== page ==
Third inmate caught allegedly escaping Atlanta federal prison camp

February 21, 2017, Atlanta - Patches of metal are bolted to the fence along the United States Penitentiary, Atlanta to cover holes in Atlanta, Georgia, on Tuesday, February 21, 2017. Minimum security inmates have used the holes in the fence to smuggle contraband back into the camps for years. (DAVID BARNES / SPECIAL)
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February 21, 2017, Atlanta - Patches of metal are bolted to the fence along the United States Penitentiary, Atlanta to cover holes in Atlanta, Georgia, on Tuesday, February 21, 2017. Minimum security inmates have used the holes in the fence to smuggle contraband back into the camps for years. (DAVID BARNES / SPECIAL)

For the third time in three months federal agents arrested an inmate after he allegedly escaped from the minimum-security camp adjacent to the U.S. Penitentiary in Atlanta, supposedly to get banned items like liquor, drugs or cellphones to bring back to other prisoners.

Fernando Settles, who is serving 20 years for “conspiratorial and substantive drug trafficking,” was caught early Monday is some woods outside the fence along the perimeter of the prison camp, according to an affidavit by FBI agent James Hosty. The camp is located in an area with businesses, homes and apartment complexes for neighbors.

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Channel 2's Nefertiti Jaquez reports.

Settles had a cellphone, which is not allowed in prison, and two empty black duffle bags. In the on-going FBI-Atlanta Police Department investigation, agents and officers have reported that inmates use duffle bags to carry items like drugs, alcohol, cellphones and food items back into the prison. Inmates will pay inflated prices for such items.

For at least three years, inmates at the prison camp have been temporarily escaping but returning with contraband to sell to other convicts, court filings show. Federal agents began cracking down in February after one inmate slipped through a hole cut in the fence to fetch a bag containing cigarettes, cigars and tequila.

Monday afternoon, U.S. Magistrate Judge Janet King told Settles she would not grant him bond on the new charge since “you’re going back to jail anyway” to continue serving the sentence on his previous conviction. Settles, 36, is scheduled to be released in July 2025 but faces an additional five years if convicted of escape.

Neither the Bureau of Prisons in Washington nor officials at the federal institution in southeast Atlanta responded to email requests for comment Monday. Neither responded when asked for comment after the two other alleged escapes.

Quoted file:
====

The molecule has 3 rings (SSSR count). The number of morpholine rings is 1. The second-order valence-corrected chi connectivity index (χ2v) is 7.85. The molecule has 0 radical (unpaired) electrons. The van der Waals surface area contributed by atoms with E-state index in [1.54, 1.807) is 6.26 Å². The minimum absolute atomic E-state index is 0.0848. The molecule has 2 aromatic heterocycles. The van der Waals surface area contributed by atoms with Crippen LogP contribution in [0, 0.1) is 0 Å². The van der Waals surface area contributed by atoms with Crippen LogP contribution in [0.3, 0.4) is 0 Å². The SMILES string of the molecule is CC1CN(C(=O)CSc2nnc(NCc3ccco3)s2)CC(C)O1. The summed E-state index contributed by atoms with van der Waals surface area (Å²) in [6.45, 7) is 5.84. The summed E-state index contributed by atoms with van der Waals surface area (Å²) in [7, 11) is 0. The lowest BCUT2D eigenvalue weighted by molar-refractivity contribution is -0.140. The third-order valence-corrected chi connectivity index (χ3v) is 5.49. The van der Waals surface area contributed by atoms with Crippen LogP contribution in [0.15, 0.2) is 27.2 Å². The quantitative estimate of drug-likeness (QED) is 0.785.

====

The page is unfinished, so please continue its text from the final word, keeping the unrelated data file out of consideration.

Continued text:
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February 2017 — Patches of metal are bolted to the fence along the United States Penitentiary in Atlanta to cover holes that minimum security inmates created to sneak out and back into the prison. (DAVID BARNES / SPECIAL)

February 2017 — Patches of metal are bolted to the fence along the United States Penitentiary in Atlanta to cover holes that minimum security inmates created to sneak out and back into the prison. (DAVID BARNES / SPECIAL)
Caption
February 2017 — Patches of metal are bolted to the fence along the United States Penitentiary in Atlanta to cover holes that minimum security inmates created to sneak out and back into the prison. (DAVID BARNES / SPECIAL)

The first inmate caught escaping was Justin Stinson on Feb. 3. Two months later, Stinson pleaded guilty to escape, telling Senior U.S. District Judge Charles Pannell he only left the prison briefly to get cigarettes because he is addicted to nicotine. Stinson said he always planned to return.

Stinson, 35, was arrested moments after he climbed an outer fence to fetch a duffle bag containing a cellphone, scissors, two 1.75 liters of Jose Cuervo tequila, two cartons of Newport cigarettes, four boxes of Black and Mild cigars and food items.

second inmate was arrested on April 14 moments after he allegedly climbed one fence and then walked out a front gate to meet his fiancee so they could have sex.

Assistant U.S. Attorney Jeffry Davis said in court that Deldrick Jackson and Kelly Bass had been running a shuttle service for other inmates but on April 13 Jackson slipped away from the prison for personal reasons. Until then, Davis said, Jackson and Bass, a Stone Mountain mother of three, had been charging inmates for rides to nearby restaurants, hotels and residences.

According to court records, between November and April, about $4,000 had been transferred to Bass’ bank account from the accounts of inmates or their relatives. Prosecuters said inmates would use a phone app to schedule rides and Bass would drive them in her silver Acura SUV where they wanted to go.

Jackson is charged with conspiracy to escape as well as escape. He was already serving 10 years and 10 months for conspiracy to distribute cocaine and money laundering, so he remains in custody.

Bass, who is free on bond, is charged with helping Jackson escape. Both pleaded not guilty to the charges on Thursday.